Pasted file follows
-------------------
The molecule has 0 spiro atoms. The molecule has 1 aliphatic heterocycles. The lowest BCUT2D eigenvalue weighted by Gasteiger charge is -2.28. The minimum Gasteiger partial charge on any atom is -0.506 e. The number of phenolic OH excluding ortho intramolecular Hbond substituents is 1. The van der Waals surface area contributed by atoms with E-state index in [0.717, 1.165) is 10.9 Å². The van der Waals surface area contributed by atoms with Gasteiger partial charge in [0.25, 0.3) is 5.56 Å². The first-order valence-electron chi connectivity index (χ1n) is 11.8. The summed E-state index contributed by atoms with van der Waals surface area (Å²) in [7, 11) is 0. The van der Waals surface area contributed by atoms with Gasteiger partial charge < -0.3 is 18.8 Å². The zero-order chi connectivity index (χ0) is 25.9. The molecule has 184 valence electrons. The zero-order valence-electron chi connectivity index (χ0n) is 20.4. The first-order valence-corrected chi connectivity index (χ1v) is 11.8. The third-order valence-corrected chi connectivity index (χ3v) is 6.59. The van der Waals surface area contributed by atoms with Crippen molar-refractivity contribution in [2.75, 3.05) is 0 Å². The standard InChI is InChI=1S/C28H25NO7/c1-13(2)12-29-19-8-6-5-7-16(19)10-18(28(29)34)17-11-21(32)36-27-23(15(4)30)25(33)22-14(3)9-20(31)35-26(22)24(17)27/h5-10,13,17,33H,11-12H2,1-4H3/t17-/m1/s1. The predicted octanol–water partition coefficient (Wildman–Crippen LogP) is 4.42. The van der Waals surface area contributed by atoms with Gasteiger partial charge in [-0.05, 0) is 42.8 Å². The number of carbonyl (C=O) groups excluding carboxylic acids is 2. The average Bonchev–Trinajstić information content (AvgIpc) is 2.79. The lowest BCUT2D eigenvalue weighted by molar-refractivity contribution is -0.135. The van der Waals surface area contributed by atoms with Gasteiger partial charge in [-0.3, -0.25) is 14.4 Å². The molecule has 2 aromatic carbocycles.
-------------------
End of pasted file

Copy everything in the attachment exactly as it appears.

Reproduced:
The molecule has 0 spiro atoms. The molecule has 1 aliphatic heterocycles. The lowest BCUT2D eigenvalue weighted by Gasteiger charge is -2.28. The minimum Gasteiger partial charge on any atom is -0.506 e. The number of phenolic OH excluding ortho intramolecular Hbond substituents is 1. The van der Waals surface area contributed by atoms with E-state index in [0.717, 1.165) is 10.9 Å². The van der Waals surface area contributed by atoms with Gasteiger partial charge in [0.25, 0.3) is 5.56 Å². The first-order valence-electron chi connectivity index (χ1n) is 11.8. The summed E-state index contributed by atoms with van der Waals surface area (Å²) in [7, 11) is 0. The van der Waals surface area contributed by atoms with Gasteiger partial charge < -0.3 is 18.8 Å². The zero-order chi connectivity index (χ0) is 25.9. The molecule has 184 valence electrons. The zero-order valence-electron chi connectivity index (χ0n) is 20.4. The first-order valence-corrected chi connectivity index (χ1v) is 11.8. The third-order valence-corrected chi connectivity index (χ3v) is 6.59. The van der Waals surface area contributed by atoms with Crippen molar-refractivity contribution in [2.75, 3.05) is 0 Å². The standard InChI is InChI=1S/C28H25NO7/c1-13(2)12-29-19-8-6-5-7-16(19)10-18(28(29)34)17-11-21(32)36-27-23(15(4)30)25(33)22-14(3)9-20(31)35-26(22)24(17)27/h5-10,13,17,33H,11-12H2,1-4H3/t17-/m1/s1. The predicted octanol–water partition coefficient (Wildman–Crippen LogP) is 4.42. The van der Waals surface area contributed by atoms with Gasteiger partial charge in [-0.05, 0) is 42.8 Å². The number of carbonyl (C=O) groups excluding carboxylic acids is 2. The average Bonchev–Trinajstić information content (AvgIpc) is 2.79. The lowest BCUT2D eigenvalue weighted by molar-refractivity contribution is -0.135. The van der Waals surface area contributed by atoms with Gasteiger partial charge in [-0.3, -0.25) is 14.4 Å². The molecule has 2 aromatic carbocycles.